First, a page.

The Pharmaceutical Industry Development Agency Ministry of Health of the Republic of Uzbekistan
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Does the Translation into Uzbek of Instructions for Medical Use of Imported Medicines Meet the Requirements?

Uzbekistan imports medicines from many countries, including Russia, Ukraine, Belarus, Germany, France, Poland, Italy, Spain, India, China, Japan and South Korea. This means that their instructions are in those countries’ official languages. What is the process of their translation in Uzbekistan? In case of wrong translation, human life could be in danger.

So, how does the Pharmacological Committee control the flow of imported drugs into the country? Does the Uzbek translation of the instructions for imported drugs meet the requirements? Can consumers trust them? In general, what are the current issues in this area? Specialists from the State Center for Expertise and Standardization of Medicines, Medical Products and Medical Equipment of the Pharmaceutical Industry Development Agency answered the questions.

According to Olimjon Sadullayev, head of the Medical Product Certification Department of the State Center, before imported drugs reach pharmacies, they go through several stages. And they are as follows:

  • medicinal product goes through state registration;
  • the certification process: accredited laboratory tests medicines for compliance with international and local regulations. If the test is positive, the medicines receive certificates of conformity;
  • proven medicinal products are delivered to pharmacies and allowed for use.

Muhabbat Ibragimova, head of the Information and Analytical Department of the Pharmaceutical Industry Development Agency, added that in order to import medicines, organizations must have a license for certification activities. “A completely different type of license is required for wholesale organizations or pharmacies. The documents submitted for registration of the import of a medicinal product into Uzbekistan must contain the text of the instruction for medical use in the Uzbek and Russian languages. In other words, if the instruction for use of a medicine imported from China is in Chinese, they must be translated into Uzbek and Russian before being imported into Uzbekistan. Then the Pharmacological Committee examines them. During this period, the translated Russian text of the instruction is being edited. Then the correspondence of the Russian and Uzbek texts is checked,” she said.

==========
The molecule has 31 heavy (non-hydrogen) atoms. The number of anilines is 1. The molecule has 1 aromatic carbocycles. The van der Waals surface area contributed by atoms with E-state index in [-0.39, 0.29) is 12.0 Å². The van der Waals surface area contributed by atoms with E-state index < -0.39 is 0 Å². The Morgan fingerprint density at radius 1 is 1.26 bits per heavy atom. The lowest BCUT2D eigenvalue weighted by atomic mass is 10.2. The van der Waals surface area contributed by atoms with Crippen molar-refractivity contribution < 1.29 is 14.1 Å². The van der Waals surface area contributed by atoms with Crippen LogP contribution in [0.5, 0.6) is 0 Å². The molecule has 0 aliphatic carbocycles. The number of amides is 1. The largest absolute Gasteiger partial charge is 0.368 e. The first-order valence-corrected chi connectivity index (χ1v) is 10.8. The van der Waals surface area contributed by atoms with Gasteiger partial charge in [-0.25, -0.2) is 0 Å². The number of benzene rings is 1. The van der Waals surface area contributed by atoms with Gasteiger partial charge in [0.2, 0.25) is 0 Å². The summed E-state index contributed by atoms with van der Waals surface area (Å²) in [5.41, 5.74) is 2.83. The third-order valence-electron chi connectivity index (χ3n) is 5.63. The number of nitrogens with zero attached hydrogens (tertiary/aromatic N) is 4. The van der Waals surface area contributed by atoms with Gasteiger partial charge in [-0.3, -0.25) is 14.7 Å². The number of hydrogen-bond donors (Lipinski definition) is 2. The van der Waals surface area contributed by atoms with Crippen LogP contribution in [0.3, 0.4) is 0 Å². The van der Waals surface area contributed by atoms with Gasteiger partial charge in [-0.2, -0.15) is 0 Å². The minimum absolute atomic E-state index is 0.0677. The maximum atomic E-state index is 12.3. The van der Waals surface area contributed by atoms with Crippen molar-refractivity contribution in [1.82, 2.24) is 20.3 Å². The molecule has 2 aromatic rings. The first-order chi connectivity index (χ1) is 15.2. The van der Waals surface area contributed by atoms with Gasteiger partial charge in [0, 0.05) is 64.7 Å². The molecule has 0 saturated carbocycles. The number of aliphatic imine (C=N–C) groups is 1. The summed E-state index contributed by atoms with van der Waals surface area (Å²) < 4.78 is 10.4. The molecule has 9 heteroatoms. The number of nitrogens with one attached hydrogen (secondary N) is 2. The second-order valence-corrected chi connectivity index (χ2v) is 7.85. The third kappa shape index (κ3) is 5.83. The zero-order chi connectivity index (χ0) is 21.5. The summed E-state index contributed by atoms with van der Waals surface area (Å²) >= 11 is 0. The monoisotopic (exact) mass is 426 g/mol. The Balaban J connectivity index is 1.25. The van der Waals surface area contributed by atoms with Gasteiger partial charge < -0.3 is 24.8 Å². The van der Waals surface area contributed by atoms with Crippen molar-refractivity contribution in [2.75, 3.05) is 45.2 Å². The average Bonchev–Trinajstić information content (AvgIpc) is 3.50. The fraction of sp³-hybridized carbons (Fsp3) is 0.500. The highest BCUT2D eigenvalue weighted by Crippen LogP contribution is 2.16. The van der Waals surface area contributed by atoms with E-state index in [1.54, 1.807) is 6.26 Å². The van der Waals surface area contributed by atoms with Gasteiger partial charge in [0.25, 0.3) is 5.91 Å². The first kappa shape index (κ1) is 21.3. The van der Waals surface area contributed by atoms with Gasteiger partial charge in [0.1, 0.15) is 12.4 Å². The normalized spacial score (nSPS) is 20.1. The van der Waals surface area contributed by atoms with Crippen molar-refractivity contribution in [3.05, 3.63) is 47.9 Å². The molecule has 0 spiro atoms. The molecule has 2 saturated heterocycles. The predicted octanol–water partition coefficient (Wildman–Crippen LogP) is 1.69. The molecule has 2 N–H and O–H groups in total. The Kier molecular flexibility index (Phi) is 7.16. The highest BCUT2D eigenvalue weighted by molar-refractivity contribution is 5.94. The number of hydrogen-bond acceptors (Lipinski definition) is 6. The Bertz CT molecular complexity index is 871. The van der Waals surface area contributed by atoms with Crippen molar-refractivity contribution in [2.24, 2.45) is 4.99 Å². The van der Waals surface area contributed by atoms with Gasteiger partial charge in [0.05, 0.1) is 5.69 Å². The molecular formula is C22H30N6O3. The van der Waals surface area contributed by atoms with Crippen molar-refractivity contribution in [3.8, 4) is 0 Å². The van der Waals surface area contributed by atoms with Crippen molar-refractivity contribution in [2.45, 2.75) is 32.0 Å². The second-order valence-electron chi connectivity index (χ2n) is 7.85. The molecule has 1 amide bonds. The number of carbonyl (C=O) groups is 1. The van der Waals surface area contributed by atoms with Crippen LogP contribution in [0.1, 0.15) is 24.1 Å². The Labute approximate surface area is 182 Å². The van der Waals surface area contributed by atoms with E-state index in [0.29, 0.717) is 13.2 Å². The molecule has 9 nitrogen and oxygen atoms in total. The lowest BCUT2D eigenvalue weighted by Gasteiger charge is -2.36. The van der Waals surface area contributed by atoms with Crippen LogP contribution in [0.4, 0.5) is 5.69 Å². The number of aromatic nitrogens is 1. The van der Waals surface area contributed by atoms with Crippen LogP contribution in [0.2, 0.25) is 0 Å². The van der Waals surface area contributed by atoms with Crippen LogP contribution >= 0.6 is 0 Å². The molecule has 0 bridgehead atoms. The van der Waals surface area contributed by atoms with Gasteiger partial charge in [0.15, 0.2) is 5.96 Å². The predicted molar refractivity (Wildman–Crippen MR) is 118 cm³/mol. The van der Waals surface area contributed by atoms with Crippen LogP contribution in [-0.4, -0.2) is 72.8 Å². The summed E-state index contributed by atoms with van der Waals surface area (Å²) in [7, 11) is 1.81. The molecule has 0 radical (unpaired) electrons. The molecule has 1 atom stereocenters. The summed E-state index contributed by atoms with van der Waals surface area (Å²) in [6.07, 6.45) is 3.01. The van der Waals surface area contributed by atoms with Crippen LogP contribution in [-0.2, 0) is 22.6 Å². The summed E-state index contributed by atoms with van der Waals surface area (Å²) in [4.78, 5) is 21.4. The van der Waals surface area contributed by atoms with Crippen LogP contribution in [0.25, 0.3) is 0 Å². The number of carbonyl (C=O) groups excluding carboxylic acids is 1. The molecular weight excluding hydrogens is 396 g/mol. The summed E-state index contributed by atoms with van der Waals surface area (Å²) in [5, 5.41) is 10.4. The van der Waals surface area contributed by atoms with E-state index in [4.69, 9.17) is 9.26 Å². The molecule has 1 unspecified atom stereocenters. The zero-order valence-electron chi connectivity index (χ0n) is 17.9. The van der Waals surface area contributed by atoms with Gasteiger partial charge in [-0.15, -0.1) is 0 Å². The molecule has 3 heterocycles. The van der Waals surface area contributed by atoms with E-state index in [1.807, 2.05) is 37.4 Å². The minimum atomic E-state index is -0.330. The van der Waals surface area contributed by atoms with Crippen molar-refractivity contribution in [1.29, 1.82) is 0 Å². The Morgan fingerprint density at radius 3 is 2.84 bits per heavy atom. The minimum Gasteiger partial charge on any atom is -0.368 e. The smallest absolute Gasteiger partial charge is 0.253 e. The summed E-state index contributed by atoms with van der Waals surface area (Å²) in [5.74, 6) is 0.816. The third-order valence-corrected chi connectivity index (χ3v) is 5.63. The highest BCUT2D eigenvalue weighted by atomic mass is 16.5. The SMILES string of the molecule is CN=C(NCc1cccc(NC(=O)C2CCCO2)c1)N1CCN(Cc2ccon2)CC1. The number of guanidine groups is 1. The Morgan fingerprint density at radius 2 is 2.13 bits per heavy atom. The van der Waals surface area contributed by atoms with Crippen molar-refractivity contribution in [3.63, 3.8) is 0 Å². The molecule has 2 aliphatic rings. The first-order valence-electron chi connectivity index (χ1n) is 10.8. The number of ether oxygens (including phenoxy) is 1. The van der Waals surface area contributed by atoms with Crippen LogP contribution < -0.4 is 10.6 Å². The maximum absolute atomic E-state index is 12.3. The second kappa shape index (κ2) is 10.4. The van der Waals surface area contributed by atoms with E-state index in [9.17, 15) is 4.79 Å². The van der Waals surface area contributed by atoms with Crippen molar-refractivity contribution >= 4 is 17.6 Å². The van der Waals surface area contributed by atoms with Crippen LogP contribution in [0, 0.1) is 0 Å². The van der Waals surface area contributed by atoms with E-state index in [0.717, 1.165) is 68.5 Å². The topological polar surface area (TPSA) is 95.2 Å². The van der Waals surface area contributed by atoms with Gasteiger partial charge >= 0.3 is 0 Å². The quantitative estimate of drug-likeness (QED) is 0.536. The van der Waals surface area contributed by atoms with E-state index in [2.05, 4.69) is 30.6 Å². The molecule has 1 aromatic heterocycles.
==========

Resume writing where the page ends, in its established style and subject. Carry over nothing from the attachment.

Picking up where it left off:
The specialists noted about the problematic points in the Uzbek medical terminology. One of them is the lack of updating of terminological dictionaries. Saidislom Abdullayev, deputy head of the Pharmacological Committee, spoke about this in detail.

“The glossary of medical terms edited by Feruz Nazirov, published in 2009, is already outdated. It lacks modern medical terms. In this dictionary, words are given without translation from Russian. Therefore, it is necessary to update not only this dictionary, but also the literature explaining other medical terms,” Saidislom Abdullayev noted.

Press Office, the Pharmaceutical Industry Development Agency 

 

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